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Ordering parts for a new build, need to confirm parts work together


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#1
intelguy77

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So, I'm building a new PC and I just need to confirm all parts will work together. And feel free to give different hardware suggestions if you feel I'm not getting the best deal for what I'm paying for. ;)

Case
http://www.newegg.co...N82E16811139009

CPU
http://www.newegg.co...N82E16819103961

Mobo
http://www.newegg.co...N82E16813131736

RAM
http://www.newegg.co...N82E16820233144

GPU Card
http://www.newegg.co...N82E16814130625

HDD (SSD)
Can't decide between the two, please suggest one?
http://www.newegg.co...N82E16820226151
- OR -
http://www.newegg.co...N82E16820227737

PSU
http://www.newegg.co...N82E16817139010


Edited by intelguy77, 01 May 2012 - 10:36 AM.

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#2
Tim_the_WIzard

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Appears to be all compatible.

As far as the comparison of the two SSDs consider this:

  • The OCZ one does NOT come with a bracket BUT, your case claims to have 3.5" HDD spots that can fit 2.5" SSDs.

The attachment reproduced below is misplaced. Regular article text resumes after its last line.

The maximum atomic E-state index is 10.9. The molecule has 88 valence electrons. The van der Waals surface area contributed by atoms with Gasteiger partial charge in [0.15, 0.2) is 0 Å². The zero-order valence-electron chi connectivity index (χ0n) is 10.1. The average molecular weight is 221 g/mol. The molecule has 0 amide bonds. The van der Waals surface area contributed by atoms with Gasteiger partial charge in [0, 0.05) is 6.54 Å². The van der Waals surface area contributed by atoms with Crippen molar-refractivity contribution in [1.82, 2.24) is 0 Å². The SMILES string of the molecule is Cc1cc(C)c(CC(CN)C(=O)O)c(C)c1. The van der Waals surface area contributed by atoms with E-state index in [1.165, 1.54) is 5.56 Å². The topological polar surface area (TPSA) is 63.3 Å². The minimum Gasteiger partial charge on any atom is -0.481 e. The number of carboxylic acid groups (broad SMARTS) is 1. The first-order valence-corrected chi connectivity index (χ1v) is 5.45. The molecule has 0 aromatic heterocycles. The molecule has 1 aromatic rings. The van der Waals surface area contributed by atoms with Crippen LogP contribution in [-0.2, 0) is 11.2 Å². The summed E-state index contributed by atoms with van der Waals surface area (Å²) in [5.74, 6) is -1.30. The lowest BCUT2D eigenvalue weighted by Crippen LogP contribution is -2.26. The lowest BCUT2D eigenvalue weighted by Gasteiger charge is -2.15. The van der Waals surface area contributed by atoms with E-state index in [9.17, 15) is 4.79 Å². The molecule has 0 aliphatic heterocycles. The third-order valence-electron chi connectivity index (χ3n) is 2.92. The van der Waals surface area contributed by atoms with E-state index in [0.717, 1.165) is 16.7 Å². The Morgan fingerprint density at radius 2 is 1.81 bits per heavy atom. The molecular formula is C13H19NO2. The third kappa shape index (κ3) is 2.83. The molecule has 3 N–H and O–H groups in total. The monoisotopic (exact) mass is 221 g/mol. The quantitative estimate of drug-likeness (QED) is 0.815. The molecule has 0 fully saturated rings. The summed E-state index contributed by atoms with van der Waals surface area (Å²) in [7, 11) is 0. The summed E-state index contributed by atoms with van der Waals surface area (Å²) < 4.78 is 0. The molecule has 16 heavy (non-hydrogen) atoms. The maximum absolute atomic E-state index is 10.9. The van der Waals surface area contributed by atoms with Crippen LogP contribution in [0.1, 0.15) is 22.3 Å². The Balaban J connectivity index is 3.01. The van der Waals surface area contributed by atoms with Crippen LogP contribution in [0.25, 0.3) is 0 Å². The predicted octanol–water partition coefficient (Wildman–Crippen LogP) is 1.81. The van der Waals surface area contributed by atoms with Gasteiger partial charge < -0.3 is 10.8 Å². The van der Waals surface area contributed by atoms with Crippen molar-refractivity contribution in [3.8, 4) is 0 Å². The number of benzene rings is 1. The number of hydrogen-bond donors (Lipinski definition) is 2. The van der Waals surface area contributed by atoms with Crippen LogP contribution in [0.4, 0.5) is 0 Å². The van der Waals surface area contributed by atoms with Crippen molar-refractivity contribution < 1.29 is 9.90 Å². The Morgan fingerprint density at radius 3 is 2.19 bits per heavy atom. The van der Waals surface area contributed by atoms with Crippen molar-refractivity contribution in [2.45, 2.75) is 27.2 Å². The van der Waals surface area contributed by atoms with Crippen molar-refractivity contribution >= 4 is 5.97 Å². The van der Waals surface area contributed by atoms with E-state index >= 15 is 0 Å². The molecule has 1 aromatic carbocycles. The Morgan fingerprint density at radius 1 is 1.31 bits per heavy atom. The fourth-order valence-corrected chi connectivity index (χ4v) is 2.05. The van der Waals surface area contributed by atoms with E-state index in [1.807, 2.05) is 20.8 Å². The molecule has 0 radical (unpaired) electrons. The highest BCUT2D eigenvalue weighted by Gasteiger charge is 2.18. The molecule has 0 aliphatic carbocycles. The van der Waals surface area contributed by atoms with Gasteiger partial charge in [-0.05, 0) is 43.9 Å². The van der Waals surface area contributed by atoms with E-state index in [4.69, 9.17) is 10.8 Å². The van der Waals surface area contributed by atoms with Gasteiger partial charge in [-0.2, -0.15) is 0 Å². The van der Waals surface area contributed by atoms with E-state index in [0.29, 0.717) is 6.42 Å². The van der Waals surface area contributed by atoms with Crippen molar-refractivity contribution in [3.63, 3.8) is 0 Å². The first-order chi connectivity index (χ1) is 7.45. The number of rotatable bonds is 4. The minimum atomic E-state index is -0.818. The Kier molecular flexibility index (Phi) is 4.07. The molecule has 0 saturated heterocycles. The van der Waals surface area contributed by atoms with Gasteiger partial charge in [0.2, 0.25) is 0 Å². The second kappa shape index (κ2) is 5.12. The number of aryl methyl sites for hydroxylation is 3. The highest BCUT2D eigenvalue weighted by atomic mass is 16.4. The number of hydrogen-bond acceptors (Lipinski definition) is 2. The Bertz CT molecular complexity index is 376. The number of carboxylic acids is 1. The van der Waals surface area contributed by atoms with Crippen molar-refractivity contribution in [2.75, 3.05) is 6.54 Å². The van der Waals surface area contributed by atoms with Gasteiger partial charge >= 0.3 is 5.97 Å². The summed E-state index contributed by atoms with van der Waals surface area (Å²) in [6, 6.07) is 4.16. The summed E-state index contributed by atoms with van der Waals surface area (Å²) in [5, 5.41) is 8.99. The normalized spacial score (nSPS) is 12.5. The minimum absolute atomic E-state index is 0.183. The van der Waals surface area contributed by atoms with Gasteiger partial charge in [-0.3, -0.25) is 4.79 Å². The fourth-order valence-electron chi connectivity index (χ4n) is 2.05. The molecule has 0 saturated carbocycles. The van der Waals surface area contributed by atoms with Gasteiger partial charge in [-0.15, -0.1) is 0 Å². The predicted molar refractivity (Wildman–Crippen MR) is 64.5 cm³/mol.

• However I prefer OCZ SSDs, I have one and it performs great.

Do you have a HDD for storage? I recommend placing the Operating System on the SSD but installing programs on a separate HDD.
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#3
phillpower2

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Just to add to what colleague Tim has said;

1: What will the main use of the build be gaming, office/school work, CAD etc?
2: Do you already have components to bring to the build such as a HDD, optical drive etc?
3: You have not listed an OS (operating system) what will you be using?

Couple of pointers for you 1: For faster boot times have your OS on an SSD, a storage capacity of at least 120GB is best as it will allow for many years of updates for your OS and any other favourite programs that are on the drive 2: That is a nice PSU that you have chosen but keep in mind that you should not decide on a PSU until all other hardware is decided on, you can then use a PSU calculator for guidance, an example http://www2.corsair.com/psufinder/
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#4
intelguy77

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Thank you for the replies, guys!

Phillpower2, I decided on that PSU after I decided on what hardware I'm buying. :) I like the fact that this PSU is a Modular so I don't have to use any cable I don't need, and it's Silver certified for extra wattage. The PC will be used for very light gaming, Adobe products, and video/music editing. I plan to run two OS's - Windows XP 32-bit, Windows 7 64-bit. I have a standard IDE optical DVD rom/burner I'll be putting in there, and the SSD. I have an external 1TB Western Digital USB/No AC powered HDD I'll be using for storage, etc. Do you not think 60GB for the SSD will be enough?

Tim_the_WIzard, thanks! I think I'll go with the OCZ then. As stated above, I have an external HDD for storing files, etc. But I think I'd take advantage of installing programs and apps on the SSD for faster loading. You don't recommend that?